Thomas Edison on Inventing

Do you know what makes you feel inventive-the kinds of settings, types of relevant problems to solve, and creative people you love to work with? Can you remain tenacious toward solving a problem, not resting until a solution or new prototype is developed and tested? If so, you are in league with the Edison philosophy.

“To invent, you need a good imagination and a pile of junk.”

Thomas Edison had four giant inventions-recorded sound, motion pictures, the light bulb and the electric utility system … and commercial R&D labs … or the invention factory as he called it (which probably was his most significant of all). The invention factory codified the process of invention-R&D at a commercial scale. Before Edison died in 1931, most great companies at that time developed their own R&D labs to mimic his success.

“My desire is to do everything within my power to free people from drudgery and create the largest measure of happiness and prosperity.”

The invention factory concept ushered in several important things: Making project management a powerful new business ethic-Edison typically managed and led 30-40 new product development teams at a time. It fused economic progress with technological innovation-what we refer to today as “progress”. And, it extended indefinitely, the industrial revolution of the late 1880s. Experts came from all over the world to study Edison’s process of invention.

Thomas Edison on Inventing“Anything that won’t sell, I don’t want to invent. Its sale is proof of utility, and utility is success.”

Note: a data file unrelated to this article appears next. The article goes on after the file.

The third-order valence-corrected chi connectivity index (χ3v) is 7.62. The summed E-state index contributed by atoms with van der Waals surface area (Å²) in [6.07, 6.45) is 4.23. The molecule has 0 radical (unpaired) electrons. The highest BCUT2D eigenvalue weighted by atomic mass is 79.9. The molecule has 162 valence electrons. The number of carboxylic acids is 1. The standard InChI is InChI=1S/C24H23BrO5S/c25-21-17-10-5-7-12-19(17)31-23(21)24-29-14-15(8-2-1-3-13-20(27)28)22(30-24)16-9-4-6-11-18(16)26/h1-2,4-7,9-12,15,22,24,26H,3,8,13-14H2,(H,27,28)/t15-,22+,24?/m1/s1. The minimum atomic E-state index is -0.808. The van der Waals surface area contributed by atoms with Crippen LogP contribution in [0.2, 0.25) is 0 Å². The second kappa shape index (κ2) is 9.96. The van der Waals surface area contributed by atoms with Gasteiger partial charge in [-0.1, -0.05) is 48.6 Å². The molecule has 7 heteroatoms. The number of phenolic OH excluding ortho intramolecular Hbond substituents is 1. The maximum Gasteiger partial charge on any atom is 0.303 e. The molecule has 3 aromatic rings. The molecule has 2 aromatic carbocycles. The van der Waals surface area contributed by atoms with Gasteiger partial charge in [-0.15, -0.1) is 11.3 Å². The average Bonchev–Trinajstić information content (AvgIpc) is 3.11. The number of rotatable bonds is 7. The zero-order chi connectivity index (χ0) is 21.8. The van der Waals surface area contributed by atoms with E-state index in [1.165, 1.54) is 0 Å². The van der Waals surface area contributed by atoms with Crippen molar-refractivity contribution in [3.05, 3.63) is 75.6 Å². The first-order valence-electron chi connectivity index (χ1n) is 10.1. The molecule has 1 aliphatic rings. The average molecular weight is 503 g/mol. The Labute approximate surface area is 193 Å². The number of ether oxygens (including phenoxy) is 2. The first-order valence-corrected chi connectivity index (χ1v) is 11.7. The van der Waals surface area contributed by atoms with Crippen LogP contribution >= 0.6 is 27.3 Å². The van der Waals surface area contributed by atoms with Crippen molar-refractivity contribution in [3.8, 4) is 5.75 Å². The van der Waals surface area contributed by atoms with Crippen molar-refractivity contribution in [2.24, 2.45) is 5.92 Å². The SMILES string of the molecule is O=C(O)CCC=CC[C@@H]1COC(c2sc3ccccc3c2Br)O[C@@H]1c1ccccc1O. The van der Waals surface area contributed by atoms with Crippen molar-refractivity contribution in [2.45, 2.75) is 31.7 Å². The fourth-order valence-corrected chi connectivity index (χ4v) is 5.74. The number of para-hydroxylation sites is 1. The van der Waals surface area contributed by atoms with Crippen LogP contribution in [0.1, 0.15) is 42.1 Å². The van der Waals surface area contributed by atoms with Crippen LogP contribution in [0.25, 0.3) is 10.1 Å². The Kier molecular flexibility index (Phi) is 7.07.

Edison inspired all who worked for him to create a minor invention every ten days and major one every six months. At his legendary West Orange labs, his project teams enjoyed work space, the company of fellow inventors, ample supplies and equipment to work with, talented machinists, and plenty of consultation with the “old man himself”. He even provided flexible work hours-as long as the work got done. Today, it is fashionable to talk about “makerspaces”, places where inventors can gather to rapidly prototype new things. Well, guess what? That is nothing more than a modern twist on the old invention factory-perhaps housed in a bright shiny new lab or portable work space. Amazing how the Edison invention process endures!

Thomas Edison on Time MagazineThomas Edison said, “I find out what the world needs. Then I go ahead and try to invent it.”

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Intel partners with Thomas Edison

New chip shown expanded and positioned on a mother board

Intel® Edison compute module shown expanded and positioned on a mother board

Hey … all you struggling entrepreneurs, inventors and developers out there!

Intel has a new developer compute module, named the “Intel® Edison”, to help you create products for the Internet of Things (“IOT”), cheaply and efficiently. This module contains a processor, memory, storage, WiFi and bluetooth communications in a tiny package. Integrating all of these elements together is what inventor-developers of all ages and maturity find very useful? The new Intel® Edison can shorten the new product development cycle by 6 – 9 months; and save a bundle of development expense.

New chip –not much bigger than a postage stamp

Intel® Edison compute module – not much bigger than a postage stamp

The Intel® Edison is named in honor of the world’s greatest inventor Thomas Edison; a man who for decades revolutionized our world through continuous experimentation and rapid prototyping by finding out quickly what the market was interested in and at what price. Edison pioneered the invention factory concept, managing 30-40 new product development teams at a time. Edison did not just invent things, he created whole new industries.